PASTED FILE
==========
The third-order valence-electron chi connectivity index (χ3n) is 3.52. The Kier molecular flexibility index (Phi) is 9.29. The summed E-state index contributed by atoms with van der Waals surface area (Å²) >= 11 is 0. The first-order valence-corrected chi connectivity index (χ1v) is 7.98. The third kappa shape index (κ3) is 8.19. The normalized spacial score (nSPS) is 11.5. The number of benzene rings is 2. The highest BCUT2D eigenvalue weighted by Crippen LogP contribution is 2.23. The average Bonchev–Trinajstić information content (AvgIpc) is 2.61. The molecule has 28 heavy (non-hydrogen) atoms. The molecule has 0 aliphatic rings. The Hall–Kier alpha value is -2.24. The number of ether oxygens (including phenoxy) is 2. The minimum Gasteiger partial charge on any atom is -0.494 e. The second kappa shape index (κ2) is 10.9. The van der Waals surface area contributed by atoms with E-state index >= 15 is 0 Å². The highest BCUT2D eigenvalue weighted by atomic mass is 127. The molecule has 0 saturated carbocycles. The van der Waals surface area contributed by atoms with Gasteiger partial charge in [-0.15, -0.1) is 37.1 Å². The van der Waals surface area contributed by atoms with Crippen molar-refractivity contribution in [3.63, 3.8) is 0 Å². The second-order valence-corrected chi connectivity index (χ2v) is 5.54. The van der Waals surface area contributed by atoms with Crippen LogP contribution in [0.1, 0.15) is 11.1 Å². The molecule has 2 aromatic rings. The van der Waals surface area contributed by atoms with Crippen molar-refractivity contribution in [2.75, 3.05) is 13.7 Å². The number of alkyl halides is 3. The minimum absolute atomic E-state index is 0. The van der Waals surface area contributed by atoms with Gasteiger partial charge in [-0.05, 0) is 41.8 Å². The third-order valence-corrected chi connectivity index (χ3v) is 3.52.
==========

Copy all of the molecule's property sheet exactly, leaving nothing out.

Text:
The third-order valence-electron chi connectivity index (χ3n) is 3.52. The Kier molecular flexibility index (Phi) is 9.29. The summed E-state index contributed by atoms with van der Waals surface area (Å²) >= 11 is 0. The first-order valence-corrected chi connectivity index (χ1v) is 7.98. The third kappa shape index (κ3) is 8.19. The normalized spacial score (nSPS) is 11.5. The number of benzene rings is 2. The highest BCUT2D eigenvalue weighted by Crippen LogP contribution is 2.23. The average Bonchev–Trinajstić information content (AvgIpc) is 2.61. The molecule has 28 heavy (non-hydrogen) atoms. The molecule has 0 aliphatic rings. The Hall–Kier alpha value is -2.24. The number of ether oxygens (including phenoxy) is 2. The minimum Gasteiger partial charge on any atom is -0.494 e. The second kappa shape index (κ2) is 10.9. The van der Waals surface area contributed by atoms with E-state index >= 15 is 0 Å². The highest BCUT2D eigenvalue weighted by atomic mass is 127. The molecule has 0 saturated carbocycles. The van der Waals surface area contributed by atoms with Gasteiger partial charge in [-0.15, -0.1) is 37.1 Å². The van der Waals surface area contributed by atoms with Crippen molar-refractivity contribution in [3.63, 3.8) is 0 Å². The second-order valence-corrected chi connectivity index (χ2v) is 5.54. The van der Waals surface area contributed by atoms with Crippen LogP contribution in [0.1, 0.15) is 11.1 Å². The molecule has 2 aromatic rings. The van der Waals surface area contributed by atoms with Crippen molar-refractivity contribution in [2.75, 3.05) is 13.7 Å². The number of alkyl halides is 3. The minimum absolute atomic E-state index is 0. The van der Waals surface area contributed by atoms with Gasteiger partial charge in [-0.05, 0) is 41.8 Å². The third-order valence-corrected chi connectivity index (χ3v) is 3.52.